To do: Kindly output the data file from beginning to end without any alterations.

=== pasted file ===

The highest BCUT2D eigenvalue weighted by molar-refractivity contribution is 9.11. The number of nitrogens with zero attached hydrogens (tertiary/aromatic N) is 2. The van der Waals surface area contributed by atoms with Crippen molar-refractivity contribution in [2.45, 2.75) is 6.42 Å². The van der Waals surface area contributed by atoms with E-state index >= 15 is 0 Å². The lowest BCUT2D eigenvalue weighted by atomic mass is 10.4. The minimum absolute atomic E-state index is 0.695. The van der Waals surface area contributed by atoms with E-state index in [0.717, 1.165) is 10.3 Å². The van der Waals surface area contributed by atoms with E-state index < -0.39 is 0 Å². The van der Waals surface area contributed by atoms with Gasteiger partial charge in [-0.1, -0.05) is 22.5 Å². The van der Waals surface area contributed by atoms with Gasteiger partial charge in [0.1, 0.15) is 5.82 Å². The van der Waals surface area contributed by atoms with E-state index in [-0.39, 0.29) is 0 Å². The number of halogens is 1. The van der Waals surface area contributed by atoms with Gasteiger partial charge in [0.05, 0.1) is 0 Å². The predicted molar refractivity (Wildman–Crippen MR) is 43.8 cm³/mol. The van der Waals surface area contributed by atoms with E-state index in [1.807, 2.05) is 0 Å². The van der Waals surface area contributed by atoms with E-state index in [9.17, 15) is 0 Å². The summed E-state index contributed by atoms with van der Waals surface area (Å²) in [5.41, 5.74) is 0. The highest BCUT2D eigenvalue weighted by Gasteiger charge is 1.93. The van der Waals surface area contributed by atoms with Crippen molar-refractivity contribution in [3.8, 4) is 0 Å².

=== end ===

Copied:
The highest BCUT2D eigenvalue weighted by molar-refractivity contribution is 9.11. The number of nitrogens with zero attached hydrogens (tertiary/aromatic N) is 2. The van der Waals surface area contributed by atoms with Crippen molar-refractivity contribution in [2.45, 2.75) is 6.42 Å². The van der Waals surface area contributed by atoms with E-state index >= 15 is 0 Å². The lowest BCUT2D eigenvalue weighted by atomic mass is 10.4. The minimum absolute atomic E-state index is 0.695. The van der Waals surface area contributed by atoms with E-state index in [0.717, 1.165) is 10.3 Å². The van der Waals surface area contributed by atoms with E-state index < -0.39 is 0 Å². The van der Waals surface area contributed by atoms with Gasteiger partial charge in [-0.1, -0.05) is 22.5 Å². The van der Waals surface area contributed by atoms with Gasteiger partial charge in [0.1, 0.15) is 5.82 Å². The van der Waals surface area contributed by atoms with E-state index in [-0.39, 0.29) is 0 Å². The number of halogens is 1. The van der Waals surface area contributed by atoms with Gasteiger partial charge in [0.05, 0.1) is 0 Å². The predicted molar refractivity (Wildman–Crippen MR) is 43.8 cm³/mol. The van der Waals surface area contributed by atoms with E-state index in [1.807, 2.05) is 0 Å². The van der Waals surface area contributed by atoms with E-state index in [9.17, 15) is 0 Å². The summed E-state index contributed by atoms with van der Waals surface area (Å²) in [5.41, 5.74) is 0. The highest BCUT2D eigenvalue weighted by Gasteiger charge is 1.93. The van der Waals surface area contributed by atoms with Crippen molar-refractivity contribution in [3.8, 4) is 0 Å².